What the 'What to Expect' Movie Should Really Be About

Coming soon: a new film about pregnancy and birth -- based on the pregnancy bible, What to Expect When You're Expecting. Yup, rumor has it that Lionsgate is adapting the book into a screenplay. (Details about when it will get to the big screen and who will star in it are still unknown.) Clearly Hollywood's not big on reality when it comes to depicting childbirth (their attention to detail during the baby making, however, is astonishingly comprehensive), which is why I was surprised to hear this book was being made into a movie.

Obviously they haven't actually read What to Expect When You're Expecting, because it's as real as it gets. As any mom knows, each chapter starts with a diagram of the baby at that particular stage of development and then moves on to answer any and all questions one could possibly dream up -- and about 50 others you'd never thought of and are now really sorry that you know about. (Warning to first-time moms: Don't read the last section about things that can go wrong in childbirth. Just don't.) Plus, it has no plot line and no characters. And there's definitely no suspense -- spoiler alert: the baby is born!

Seeing as I've birthed five children and read that book cover-to-cover every time, I thought I'd give the producers some tips on what to include in the movie to stay as true to the book as possible. Here's what to really expect when you're expecting:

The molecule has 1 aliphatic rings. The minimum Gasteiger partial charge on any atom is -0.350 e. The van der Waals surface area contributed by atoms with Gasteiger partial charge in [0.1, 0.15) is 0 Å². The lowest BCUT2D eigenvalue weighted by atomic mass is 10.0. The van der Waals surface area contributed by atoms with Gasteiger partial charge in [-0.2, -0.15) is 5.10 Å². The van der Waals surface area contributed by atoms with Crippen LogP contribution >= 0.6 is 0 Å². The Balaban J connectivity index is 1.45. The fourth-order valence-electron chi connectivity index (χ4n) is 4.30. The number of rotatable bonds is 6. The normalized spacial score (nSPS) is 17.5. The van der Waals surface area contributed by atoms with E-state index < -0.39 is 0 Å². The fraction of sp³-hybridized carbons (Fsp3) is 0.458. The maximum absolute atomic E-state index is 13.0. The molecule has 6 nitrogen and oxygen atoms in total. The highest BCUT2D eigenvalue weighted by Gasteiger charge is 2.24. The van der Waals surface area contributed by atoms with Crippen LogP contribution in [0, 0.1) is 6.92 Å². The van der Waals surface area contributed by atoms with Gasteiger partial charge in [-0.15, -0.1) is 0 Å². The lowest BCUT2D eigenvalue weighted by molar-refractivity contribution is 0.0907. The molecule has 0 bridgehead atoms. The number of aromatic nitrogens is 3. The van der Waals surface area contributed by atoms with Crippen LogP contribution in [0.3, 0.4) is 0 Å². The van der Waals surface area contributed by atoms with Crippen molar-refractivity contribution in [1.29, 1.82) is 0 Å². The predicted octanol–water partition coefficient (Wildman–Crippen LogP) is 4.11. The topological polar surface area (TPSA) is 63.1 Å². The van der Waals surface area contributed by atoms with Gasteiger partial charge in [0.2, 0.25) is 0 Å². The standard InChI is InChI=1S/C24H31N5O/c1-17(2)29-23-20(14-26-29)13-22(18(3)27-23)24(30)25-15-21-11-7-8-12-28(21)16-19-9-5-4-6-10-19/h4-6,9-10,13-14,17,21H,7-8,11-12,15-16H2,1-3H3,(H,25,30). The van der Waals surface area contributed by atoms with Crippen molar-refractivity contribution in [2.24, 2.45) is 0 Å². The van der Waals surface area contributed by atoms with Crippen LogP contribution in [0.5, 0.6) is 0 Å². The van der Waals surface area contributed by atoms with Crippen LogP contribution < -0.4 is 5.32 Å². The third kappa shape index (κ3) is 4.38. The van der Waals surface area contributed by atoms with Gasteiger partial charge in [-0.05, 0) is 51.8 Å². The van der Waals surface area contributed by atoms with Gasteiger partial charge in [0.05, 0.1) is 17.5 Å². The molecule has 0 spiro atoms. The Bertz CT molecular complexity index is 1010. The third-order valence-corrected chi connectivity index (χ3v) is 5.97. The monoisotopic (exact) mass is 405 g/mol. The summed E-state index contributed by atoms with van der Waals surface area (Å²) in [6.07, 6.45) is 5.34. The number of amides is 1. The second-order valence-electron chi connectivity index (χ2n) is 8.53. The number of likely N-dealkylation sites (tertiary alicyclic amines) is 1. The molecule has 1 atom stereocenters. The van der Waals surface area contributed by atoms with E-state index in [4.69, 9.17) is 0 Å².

You'll probably pee yourself. Yes, I know you're not a senior citizen, but there will be a lot of fluid coming out down yonder and not just during the actual birth. Prepare yourself with pads and spare undies. (Side note: That old “tip” about carrying a jar of pickles in your purse to drop on the ground in case your water breaks in public? Insanity! People are going to be way more concerned about a crazy woman randomly shattering glass objects in communal spaces than an obviously pregnant woman with leakage.)

Your nipples may leak. As if southern leakage isn't bad enough, your whole body will go crazy with the bodily fluids. Your breasts start producing colostrum, the precursor to milk, way before the kid ever needs it.

Your nose will be stuffy for the entire nine months. Things swell during pregnancy, and I'm not just talking about your belly.  The membranes in your nose will balloon and make breathing even more difficult than it already is with a tiny foot wedged into your lung. In addition, your gums will swell bigger than Lisa Rinna's lips (pre-implant removal surgery, of course), your fingers might outgrow your wedding ring and even jamming your feet into flip-flops may be tough.

Post-partum depression can start during pregnancy. While post-partum depression rightly gets a lot of attention, many women don't know how common depression during pregnancy is. One in five women get it, according to the March of Dimes.

After birth, your butt will look like those baboons in heat at the zoo. Accept the mesh panties. Make the ice pack your new best friend. And remember that even though nothing will ever be the same again, your baby will remake your life to be more beautiful than you ever could have imagined.

What do you think should be included in the What to Expect movie? Chime in below!

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